Early life predictors of late life cerebral small vessel disease in four prospective cohort studies

Ellen V. Backhouse, Susan D Shenkin, Andrew M. McIntosh, Mark E Bastin, Heather C. Whalley, Maria Valdez Hernandez, Susana Muñoz Maniega, Matthew A. Harris, Aleks Stolicyn, Archie Campbell, Douglas Steele, Douglas Steele, Gordon Waiter, Anca-Larisa Sandu-Giuraniuc, Jennifer M J Waymont, Alison Murray, Simon R. Cox, Susanne de Rooij, Tessa J. Roseboom, Joanna M. Wardlaw* (Corresponding Author)

*Corresponding author for this work

Research output: Contribution to journalArticlepeer-review

Abstract

Development of cerebral small vessel disease, a major cause of stroke and dementia, may be influenced by early life factors. It is unclear whether these relationships are independent of each other, of adult socioeconomic status or of vascular risk factor exposures. We examined associations between factors from birth (ponderal index, birth weight), childhood (IQ, education, socioeconomic status), adult small vessel disease, and brain volumes, using data from four prospective cohort studies: STratifying Resilience And Depression Longitudinally (STRADL) (n=1080; mean age=59 years); The Dutch Famine Birth cohort (n=118; mean age=68 years); the Lothian Birth Cohort 1936 (LBC1936; n=617; mean age=73 years), and the Simpson’s cohort (n=110; mean age=78 years). We analysed each small vessel disease feature individually and summed to give a total small vessel disease score (range 1-4) in each cohort separately, then in meta-analysis, adjusted for vascular risk factors and adult socioeconomic status.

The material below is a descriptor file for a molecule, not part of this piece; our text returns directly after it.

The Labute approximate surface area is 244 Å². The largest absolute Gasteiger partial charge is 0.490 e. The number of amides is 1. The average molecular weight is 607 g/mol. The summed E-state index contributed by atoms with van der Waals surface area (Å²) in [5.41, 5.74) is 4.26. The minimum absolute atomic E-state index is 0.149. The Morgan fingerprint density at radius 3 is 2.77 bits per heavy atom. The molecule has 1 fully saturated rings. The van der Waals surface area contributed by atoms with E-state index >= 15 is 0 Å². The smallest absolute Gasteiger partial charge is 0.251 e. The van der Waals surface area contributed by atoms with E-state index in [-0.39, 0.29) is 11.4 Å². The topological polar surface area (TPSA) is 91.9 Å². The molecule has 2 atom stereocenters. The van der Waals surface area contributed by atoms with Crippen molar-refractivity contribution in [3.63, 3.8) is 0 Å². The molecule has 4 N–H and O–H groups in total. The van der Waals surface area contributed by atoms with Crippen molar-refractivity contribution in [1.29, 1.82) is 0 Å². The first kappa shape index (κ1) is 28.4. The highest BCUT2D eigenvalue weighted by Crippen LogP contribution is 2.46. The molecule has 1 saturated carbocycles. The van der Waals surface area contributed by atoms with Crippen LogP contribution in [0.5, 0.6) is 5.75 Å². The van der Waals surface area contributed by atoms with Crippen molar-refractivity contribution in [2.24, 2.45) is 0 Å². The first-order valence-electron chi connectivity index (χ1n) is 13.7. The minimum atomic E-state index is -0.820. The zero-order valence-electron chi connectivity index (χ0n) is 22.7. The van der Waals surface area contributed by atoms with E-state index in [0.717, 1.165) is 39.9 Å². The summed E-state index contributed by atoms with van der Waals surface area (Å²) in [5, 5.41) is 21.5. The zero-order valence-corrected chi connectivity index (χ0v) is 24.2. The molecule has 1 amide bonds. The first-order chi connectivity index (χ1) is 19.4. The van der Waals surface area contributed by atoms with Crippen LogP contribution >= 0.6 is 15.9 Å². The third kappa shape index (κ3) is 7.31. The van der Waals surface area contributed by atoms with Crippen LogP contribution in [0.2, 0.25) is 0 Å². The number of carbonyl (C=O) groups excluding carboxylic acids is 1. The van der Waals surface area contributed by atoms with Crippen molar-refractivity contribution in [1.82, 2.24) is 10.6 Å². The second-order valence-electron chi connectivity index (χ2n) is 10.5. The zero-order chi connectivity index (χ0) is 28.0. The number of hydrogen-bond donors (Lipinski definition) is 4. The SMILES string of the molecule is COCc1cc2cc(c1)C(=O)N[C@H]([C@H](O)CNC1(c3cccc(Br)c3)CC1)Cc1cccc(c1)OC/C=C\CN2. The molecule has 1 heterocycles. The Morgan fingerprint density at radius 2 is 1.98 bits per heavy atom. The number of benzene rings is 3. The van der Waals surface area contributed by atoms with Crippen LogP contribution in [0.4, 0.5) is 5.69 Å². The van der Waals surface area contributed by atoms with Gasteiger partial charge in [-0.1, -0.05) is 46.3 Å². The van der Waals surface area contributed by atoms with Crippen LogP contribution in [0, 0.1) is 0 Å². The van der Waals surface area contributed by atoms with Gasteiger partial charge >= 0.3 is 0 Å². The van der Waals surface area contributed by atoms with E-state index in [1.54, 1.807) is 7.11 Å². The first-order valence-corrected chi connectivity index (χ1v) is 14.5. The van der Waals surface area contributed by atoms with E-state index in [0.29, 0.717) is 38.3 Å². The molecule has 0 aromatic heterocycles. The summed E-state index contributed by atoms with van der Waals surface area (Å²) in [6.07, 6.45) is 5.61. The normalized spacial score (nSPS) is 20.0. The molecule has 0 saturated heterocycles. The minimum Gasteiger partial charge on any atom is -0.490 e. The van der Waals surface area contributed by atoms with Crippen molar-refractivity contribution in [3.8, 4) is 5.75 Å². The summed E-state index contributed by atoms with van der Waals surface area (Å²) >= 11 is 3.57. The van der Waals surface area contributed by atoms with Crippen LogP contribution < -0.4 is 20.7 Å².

Higher birth weight was associated with fewer lacunes (OR per 100g, 0.93 95%CI=0.88-0.99), fewer infarcts (OR=0.94 95%CI=0.89-0.99), and fewer perivascular spaces (OR=0.95 95%CI=0.91-0.99). Higher childhood IQ was associated with lower white matter hyperintensity burden (OR per IQ point=0.99 95%CI 0.98-0.998), fewer infarcts (OR=0.98, 95%CI=0.97-0.998), fewer lacunes (OR=0.98, 95%CI=0.97-0.999), and lower total small vessel disease burden (OR=0.98, 95%CI=0.96-0.999). Low education was associated with more microbleeds (OR=1.90 95%CI=1.33-2.72) and lower total brain volume (MD=-178.86cm3, 95%CI=-325.07- -32.66). Low childhood socioeconomic status was associated with fewer lacunes (OR=0.62, 95%CI=0.40-0.95).
Early life factors are associated with worse small vessel disease in later life, independent of each other, vascular risk factors and adult socioeconomic status. Risk for small vessel disease may originate in early life and provide a mechanistic link between early life factors and risk of stroke and dementia. Policies investing in early child development may contribute to improve lifelong brain health to prevent dementia and stroke in older age
Original languageEnglish
JournalBrain
Publication statusAccepted/In press - 12 Jul 2021

Keywords

  • cerebral small vessel disease
  • education
  • childhood
  • MRI
  • epidemiology

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